U.S. astronauts Christina Koch and Jessica Meir will walk outside the International Space Station (ISS) together on Oct. 21, NASA announced Monday.
Their walk will come seven months after NASA had to cancel its first attempt at a history-making all-female spacewalk because the space station did not have enough medium-size spacesuits onboard.
Koch and another astronaut, Anne McClain, were supposed to make history with an all-female spacewalk back in March.
When Koch and McClain, who is no longer on the ISS, discovered they both needed to wear a size medium in the “hard upper torso,” or the shirt of the spacesuit, the walk was canceled.
NASA faced swift backlash from people who viewed the spacewalk cancellation as yet another sign of women being held back on the job.
The decision by NASA though was largely one borne out of logistics, as there are a limited number of spacesuits on the space station and NASA has lacked the funds to update its spacesuits in recent years.
Since the cancellation of the female spacewalk in March, NASA has been preparing its spacesuits for a series of 10 spacewalks, the first of which happened on Sunday.
The International Space Station is now equipped to make four complete spacewalking suits, with two "hard upper torso" components of the same size be available at any time, according to NASA.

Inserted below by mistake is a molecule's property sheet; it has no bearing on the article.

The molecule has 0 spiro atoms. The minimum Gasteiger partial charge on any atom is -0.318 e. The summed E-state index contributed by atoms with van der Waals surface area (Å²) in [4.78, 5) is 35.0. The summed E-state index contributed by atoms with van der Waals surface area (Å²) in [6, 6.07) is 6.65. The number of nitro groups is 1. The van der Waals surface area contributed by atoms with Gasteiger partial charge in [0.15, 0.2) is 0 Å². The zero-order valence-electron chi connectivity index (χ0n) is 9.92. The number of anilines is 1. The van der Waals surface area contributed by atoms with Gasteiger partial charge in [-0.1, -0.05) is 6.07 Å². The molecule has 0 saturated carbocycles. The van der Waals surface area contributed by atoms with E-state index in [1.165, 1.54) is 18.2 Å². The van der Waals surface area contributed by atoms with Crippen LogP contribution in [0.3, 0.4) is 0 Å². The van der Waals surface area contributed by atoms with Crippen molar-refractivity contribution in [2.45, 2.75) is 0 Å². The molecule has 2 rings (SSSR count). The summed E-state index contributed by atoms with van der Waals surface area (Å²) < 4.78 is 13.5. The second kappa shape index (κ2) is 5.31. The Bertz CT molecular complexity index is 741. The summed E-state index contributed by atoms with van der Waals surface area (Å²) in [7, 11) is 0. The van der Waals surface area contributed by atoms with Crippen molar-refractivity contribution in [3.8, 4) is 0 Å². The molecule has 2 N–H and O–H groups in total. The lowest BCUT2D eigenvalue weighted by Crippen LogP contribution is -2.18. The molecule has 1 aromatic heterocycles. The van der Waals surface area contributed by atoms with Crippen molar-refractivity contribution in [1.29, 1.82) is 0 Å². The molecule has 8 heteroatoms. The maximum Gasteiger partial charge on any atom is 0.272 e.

Astronauts will typically be outside the space station for six to seven hours during a spacewalk, which is defined by NASA as "anytime an astronaut gets out of a vehicle while in space."
Koch and Meir will plug in upgraded batteries for the solar power system when they conduct their spacewalk on Oct. 21.
The two astronauts both joined NASA in 2013, the year NASA's astronaut class was 50 percent female. Koch is also on her way to making history with a 300-day mission, which will be the longest single spaceflight by a woman.
Koch and Meir were asked in an interview from space on Friday about whether they mind having their accomplishments qualified by their gender, i.e. the first all-female spacewalk and longest spaceflight by a woman.
“In the end I do think it’s important because of the historical nature of what we’re doing and in the past, women haven’t always been at the table,” Koch said on NASA TV. “And it’s wonderful to be contributing to the human spaceflight program at a time when all contributions are being accepted, when everyone has a role, and that in turn can lead to an increased chance for success.”
"There are a lot of people that derive motivation from inspiring stores from people that look like them and I think it’s an important aspect of the story to tell," she said.
Meir added, "What we’re doing now shows all the work that went in decades prior. All the women that worked to get us where we are today. I think the nice thing for us is we don’t even really think about it on a daily basis. It’s just normal. We’re part of the team."